Kevin Wayne was at the peak of his career in medical technology when he decided to give it all up to teach college students. He didn’t have a single “aha” moment when he decided to get off the fast track. Instead, he reassessed his priorities as he approached his fortieth birthday.
“I looked around me and saw all these people who didn’t have much of a family life and I knew I wanted something different,” says Wayne, who switched to academia so he could play a bigger role in his daughter's life. At the time, he was a key executive at ONUX Medical, a company he co-founded in 1998 with inventor and entrepreneur Greg Sancoff. Wayne found the work “super interesting and challenging,” but all-consuming.
Wayne was part of a team that developed and marketed medical devices that were considered “disruptive technology,” a term used for inventions that disrupt the status quo. One instrument, Touché, helped doctors suture or stitch patients without a needle and the other, Salute, was a “kinder, gentler” surgical stapler designed to reduce post-operative pain. “Many breakthrough innovations occur outside the big companies. The upstarts have so much less to lose,” Wayne says.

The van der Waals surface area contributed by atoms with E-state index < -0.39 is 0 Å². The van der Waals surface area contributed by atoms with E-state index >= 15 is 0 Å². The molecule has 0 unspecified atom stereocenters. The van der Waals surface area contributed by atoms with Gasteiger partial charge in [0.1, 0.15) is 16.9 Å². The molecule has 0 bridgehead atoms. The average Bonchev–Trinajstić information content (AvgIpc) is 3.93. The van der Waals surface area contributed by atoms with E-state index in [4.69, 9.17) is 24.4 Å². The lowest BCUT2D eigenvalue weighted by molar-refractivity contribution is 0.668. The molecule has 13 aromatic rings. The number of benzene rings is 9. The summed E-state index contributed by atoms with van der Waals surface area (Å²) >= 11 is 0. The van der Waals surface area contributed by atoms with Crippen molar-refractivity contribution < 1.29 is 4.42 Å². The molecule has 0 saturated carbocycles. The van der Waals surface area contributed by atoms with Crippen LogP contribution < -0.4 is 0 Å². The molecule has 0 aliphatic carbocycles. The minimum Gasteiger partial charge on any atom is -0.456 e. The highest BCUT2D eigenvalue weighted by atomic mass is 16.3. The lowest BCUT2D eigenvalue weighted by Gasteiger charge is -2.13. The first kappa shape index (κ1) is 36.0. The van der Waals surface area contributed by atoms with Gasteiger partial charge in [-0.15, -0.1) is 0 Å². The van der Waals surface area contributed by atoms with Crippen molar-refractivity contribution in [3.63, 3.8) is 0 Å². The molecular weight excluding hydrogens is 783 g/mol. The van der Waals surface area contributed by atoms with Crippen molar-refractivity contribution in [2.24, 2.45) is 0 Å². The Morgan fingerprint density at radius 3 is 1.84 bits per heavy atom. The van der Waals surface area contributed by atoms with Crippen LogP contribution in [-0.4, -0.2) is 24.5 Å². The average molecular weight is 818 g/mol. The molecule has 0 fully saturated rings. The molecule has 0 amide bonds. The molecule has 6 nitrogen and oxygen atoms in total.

While still working in industry, Wayne entered a doctoral program in management at the Huizenga School of Business and Entrepreneurship at Nova Southeastern University in Fort Lauderdale. He spent the next five years studying, doing research, teaching part-time, and working. “Things got worse before they got better,” he laughs.
Today, Wayne is happy to be teaching undergraduate and graduate level students at Rivier, where he enjoys “the freedom to evolve both as a scholar and teacher.” It’s a balancing act to move back and forth between undergraduates and graduate students, he says. “I’m trying to wake up 18-year-olds during an 8 a.m. class on the one hand and on the other hand, trying to keep professionals in our graduate program awake after a full day at work,” he says.
He encourages students to take creative risks and develop project management skills. “We can prepare students who are exceptional at one aspect of business—say market research—but what small and mid-sized businesses really need are well-rounded professionals…who can set objectives, plan projects, work with diverse sets of people, adapt quickly, and get things done.”